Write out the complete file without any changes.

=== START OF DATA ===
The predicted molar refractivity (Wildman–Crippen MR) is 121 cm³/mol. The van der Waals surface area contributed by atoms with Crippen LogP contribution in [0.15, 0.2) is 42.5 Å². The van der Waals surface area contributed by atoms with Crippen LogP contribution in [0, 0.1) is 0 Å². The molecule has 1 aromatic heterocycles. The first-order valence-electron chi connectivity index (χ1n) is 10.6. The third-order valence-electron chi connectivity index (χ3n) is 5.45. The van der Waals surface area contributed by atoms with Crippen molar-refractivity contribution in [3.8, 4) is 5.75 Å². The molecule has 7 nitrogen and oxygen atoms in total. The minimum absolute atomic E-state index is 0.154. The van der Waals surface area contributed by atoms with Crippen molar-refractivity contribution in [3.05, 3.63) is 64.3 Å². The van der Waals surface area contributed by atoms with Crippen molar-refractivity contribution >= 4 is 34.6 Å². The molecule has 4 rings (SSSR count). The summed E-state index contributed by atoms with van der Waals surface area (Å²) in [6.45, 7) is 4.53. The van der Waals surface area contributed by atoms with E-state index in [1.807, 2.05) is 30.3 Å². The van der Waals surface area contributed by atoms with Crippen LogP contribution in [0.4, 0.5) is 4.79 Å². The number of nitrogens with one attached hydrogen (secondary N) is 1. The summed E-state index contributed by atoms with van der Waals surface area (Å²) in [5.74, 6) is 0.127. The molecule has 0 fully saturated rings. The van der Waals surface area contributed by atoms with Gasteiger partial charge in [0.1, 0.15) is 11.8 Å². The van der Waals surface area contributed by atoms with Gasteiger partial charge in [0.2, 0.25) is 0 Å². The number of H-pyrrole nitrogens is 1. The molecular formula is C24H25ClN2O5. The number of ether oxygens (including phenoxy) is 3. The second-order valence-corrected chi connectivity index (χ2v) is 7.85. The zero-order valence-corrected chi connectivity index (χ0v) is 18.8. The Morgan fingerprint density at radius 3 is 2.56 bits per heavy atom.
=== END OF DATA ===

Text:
The predicted molar refractivity (Wildman–Crippen MR) is 121 cm³/mol. The van der Waals surface area contributed by atoms with Crippen LogP contribution in [0.15, 0.2) is 42.5 Å². The van der Waals surface area contributed by atoms with Crippen LogP contribution in [0, 0.1) is 0 Å². The molecule has 1 aromatic heterocycles. The first-order valence-electron chi connectivity index (χ1n) is 10.6. The third-order valence-electron chi connectivity index (χ3n) is 5.45. The van der Waals surface area contributed by atoms with Crippen molar-refractivity contribution in [3.8, 4) is 5.75 Å². The molecule has 7 nitrogen and oxygen atoms in total. The minimum absolute atomic E-state index is 0.154. The van der Waals surface area contributed by atoms with Crippen molar-refractivity contribution in [3.05, 3.63) is 64.3 Å². The van der Waals surface area contributed by atoms with Crippen molar-refractivity contribution >= 4 is 34.6 Å². The molecule has 4 rings (SSSR count). The summed E-state index contributed by atoms with van der Waals surface area (Å²) in [6.45, 7) is 4.53. The van der Waals surface area contributed by atoms with E-state index in [1.807, 2.05) is 30.3 Å². The van der Waals surface area contributed by atoms with Crippen LogP contribution in [0.4, 0.5) is 4.79 Å². The number of nitrogens with one attached hydrogen (secondary N) is 1. The summed E-state index contributed by atoms with van der Waals surface area (Å²) in [5.74, 6) is 0.127. The molecule has 0 fully saturated rings. The van der Waals surface area contributed by atoms with Gasteiger partial charge in [0.1, 0.15) is 11.8 Å². The van der Waals surface area contributed by atoms with Gasteiger partial charge in [0.2, 0.25) is 0 Å². The number of H-pyrrole nitrogens is 1. The molecular formula is C24H25ClN2O5. The number of ether oxygens (including phenoxy) is 3. The second-order valence-corrected chi connectivity index (χ2v) is 7.85. The zero-order valence-corrected chi connectivity index (χ0v) is 18.8. The Morgan fingerprint density at radius 3 is 2.56 bits per heavy atom.